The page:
Altered distribution and increased IL-17 production by mucosal-associated invariant T cells in adult and childhood obesity
E. Carolan; L. M. Tobin; B. A. Mangan; M. Corrigan; G. Gaoatswe; G. Byrne; J. Geoghegan; D. Cody; J. O'Connell; D. C. Winter; D. G. Doherty; L. Lynch; D. O'Shea; A. E. Hogan
Year of publication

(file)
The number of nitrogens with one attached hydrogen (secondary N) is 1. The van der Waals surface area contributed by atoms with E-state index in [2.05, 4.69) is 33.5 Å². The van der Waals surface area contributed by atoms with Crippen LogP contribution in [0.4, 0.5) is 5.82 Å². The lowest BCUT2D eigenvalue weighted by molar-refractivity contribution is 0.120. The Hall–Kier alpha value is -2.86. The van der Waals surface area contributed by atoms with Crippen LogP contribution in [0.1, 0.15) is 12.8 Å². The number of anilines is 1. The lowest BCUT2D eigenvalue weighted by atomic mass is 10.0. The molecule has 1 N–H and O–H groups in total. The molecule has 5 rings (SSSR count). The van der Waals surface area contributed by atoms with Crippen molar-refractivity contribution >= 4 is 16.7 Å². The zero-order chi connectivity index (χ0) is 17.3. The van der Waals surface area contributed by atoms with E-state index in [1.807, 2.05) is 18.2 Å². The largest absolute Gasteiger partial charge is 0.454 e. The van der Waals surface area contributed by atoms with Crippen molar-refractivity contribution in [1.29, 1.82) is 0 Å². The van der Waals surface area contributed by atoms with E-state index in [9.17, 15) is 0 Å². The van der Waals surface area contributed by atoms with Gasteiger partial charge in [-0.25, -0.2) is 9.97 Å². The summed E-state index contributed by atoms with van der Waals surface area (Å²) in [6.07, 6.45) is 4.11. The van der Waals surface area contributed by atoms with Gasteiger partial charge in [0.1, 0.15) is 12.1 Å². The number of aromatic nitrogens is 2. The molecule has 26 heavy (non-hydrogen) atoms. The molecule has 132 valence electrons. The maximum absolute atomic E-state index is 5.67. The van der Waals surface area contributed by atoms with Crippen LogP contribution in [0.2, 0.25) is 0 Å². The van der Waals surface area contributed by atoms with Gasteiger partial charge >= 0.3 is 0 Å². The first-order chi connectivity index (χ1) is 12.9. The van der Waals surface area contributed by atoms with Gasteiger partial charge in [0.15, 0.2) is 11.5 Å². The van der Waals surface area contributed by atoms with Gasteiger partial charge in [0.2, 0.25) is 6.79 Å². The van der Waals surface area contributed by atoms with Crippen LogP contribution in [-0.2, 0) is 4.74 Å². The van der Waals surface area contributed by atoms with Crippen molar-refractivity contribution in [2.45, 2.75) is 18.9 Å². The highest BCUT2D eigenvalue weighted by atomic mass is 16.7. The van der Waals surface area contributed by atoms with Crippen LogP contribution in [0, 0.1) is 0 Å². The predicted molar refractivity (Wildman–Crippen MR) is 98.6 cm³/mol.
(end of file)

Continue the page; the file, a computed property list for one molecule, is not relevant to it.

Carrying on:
Mucosal-associated invariant T (MAIT) cells are innate MHC-unrestricted cells that regulate inflammatory responses through the rapid production of cytokines. In this article, we show that circulating MAIT cells are depleted in obese adults, and depletion is associated with diabetic status. Circulating MAIT cells more frequently produced IL-17 upon stimulation ex vivo, a cytokine implicated in insulin resistance. MAIT cells were enriched in adipose tissue (AT) compared with blood. AT MAIT cells, but not circulating MAIT cells, were capable of producing IL-10. In AT from obese subjects, MAIT cells were depleted, were less likely to produce IL-10, and more frequently produced IL-17. Finally, we show that IL-17(+) MAIT cells are also increased in childhood obesity, and altered MAIT cell frequencies in obese children are positively associated with insulin resistance. These data indicate that MAIT cells are enriched in human AT and display an IL-17(+) phenotype in both obese adults and children, correlating with levels of insulin resistance. The alterations in MAIT cells may be contributing to obesity-related sterile inflammation and insulin resistance.